Spiritual care is an important domain of palliative care programs across the country and in the Veterans Affairs (VA) Healthcare System specifically. This qualitative study provides insights into spirituality, spiritual needs, and spiritual care in a VA palliative care setting from the perspectives of Veterans and their families. Many of the participants in this study defined spirituality as the personal quest for meaning of life. Veterans in this study recognized the impact of the military experience on spirituality, consistent with research on chaplains providing spiritual care in the VA. The findings of this study can be used to develop a spiritual need and spiritual care scale to be used for Veterans and for other patients who have a terminal illness and their families. Such a scale could then be used as an instrument to study spiritual needs, spiritual care, outcomes of care which can ultimately help to improve quality of care.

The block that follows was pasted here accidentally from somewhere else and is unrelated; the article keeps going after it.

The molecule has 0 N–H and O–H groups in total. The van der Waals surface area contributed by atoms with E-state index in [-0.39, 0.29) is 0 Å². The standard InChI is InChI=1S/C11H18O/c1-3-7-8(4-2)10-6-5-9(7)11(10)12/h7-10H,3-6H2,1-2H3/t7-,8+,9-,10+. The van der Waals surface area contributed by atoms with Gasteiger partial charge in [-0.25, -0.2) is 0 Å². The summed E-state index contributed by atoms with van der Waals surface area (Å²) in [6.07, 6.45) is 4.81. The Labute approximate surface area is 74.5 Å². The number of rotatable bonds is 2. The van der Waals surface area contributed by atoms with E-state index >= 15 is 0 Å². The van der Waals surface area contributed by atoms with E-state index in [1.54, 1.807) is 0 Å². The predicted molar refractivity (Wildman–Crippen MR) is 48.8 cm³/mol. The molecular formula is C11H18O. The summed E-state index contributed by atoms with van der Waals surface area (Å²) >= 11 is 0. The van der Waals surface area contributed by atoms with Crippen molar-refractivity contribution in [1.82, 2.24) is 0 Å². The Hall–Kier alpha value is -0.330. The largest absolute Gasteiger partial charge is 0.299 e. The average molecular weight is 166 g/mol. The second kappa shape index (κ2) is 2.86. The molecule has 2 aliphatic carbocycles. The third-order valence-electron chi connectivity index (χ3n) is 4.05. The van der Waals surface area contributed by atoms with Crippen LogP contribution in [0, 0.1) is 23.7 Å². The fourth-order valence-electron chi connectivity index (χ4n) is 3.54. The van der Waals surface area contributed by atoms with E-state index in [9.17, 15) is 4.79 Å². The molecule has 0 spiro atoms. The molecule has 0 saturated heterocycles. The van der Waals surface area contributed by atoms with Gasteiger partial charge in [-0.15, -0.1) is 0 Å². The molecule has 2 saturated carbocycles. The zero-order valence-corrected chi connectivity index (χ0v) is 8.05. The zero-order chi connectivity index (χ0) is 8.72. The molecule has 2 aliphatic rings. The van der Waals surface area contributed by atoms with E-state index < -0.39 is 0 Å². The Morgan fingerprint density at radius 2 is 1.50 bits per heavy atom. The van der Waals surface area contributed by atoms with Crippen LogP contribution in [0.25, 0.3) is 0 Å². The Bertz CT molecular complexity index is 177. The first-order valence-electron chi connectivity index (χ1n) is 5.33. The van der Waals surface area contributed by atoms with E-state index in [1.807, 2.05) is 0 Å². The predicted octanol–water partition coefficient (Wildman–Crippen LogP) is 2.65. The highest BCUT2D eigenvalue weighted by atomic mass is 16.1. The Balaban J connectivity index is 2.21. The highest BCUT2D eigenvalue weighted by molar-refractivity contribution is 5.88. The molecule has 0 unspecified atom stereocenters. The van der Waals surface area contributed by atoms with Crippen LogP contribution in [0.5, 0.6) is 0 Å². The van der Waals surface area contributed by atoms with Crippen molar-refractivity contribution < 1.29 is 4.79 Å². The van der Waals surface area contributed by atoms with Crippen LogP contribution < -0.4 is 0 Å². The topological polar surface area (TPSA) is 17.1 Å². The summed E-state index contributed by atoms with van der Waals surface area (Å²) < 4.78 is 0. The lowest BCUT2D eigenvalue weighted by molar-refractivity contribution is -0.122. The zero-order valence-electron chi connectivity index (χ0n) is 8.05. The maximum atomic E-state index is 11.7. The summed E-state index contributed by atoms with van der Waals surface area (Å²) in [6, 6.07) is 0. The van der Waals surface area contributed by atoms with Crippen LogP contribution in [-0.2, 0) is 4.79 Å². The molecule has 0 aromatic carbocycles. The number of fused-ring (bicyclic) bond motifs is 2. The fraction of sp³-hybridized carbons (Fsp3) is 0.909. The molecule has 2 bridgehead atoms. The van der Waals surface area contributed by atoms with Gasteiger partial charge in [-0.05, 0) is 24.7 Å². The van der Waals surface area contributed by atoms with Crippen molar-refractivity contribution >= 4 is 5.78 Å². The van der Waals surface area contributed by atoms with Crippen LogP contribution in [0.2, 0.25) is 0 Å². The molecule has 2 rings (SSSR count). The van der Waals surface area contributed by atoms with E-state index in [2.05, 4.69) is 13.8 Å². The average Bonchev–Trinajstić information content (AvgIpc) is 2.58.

Posts Tagged ‘spiritual care’
The understanding of spirituality and the potential role of spiritual care in end-of-life and palliative care: a meta-study of qualitative research
From Palliative Medicine
Patients confronted with death often engage in spiritual reflection with an increased questioning and searching for meaning. This study looks at the role of spirituality in end-of-life care, how these needs are defined and healthcare professionals response. Spiritual care is regarded as very important for many terminally ill patients. There has been a growing separation of the concepts of spirituality and religion. Spiritual needs may have fewer associations with a god and more with relationships. The study recognises that professionals have difficulty defining what such care could include but do recognise that relationships are an integral part of spiritual needs. This includes family, friends and care givers. Examining data from both patients and healthcare providers this research considers the physical, personal and social needs of the patient. Findings indicate that It is important to clarify the meaning of spirituality in relation to healthcare in order to enhance communication, practice, education and research, and to reduce the gap between policy and patient expectations.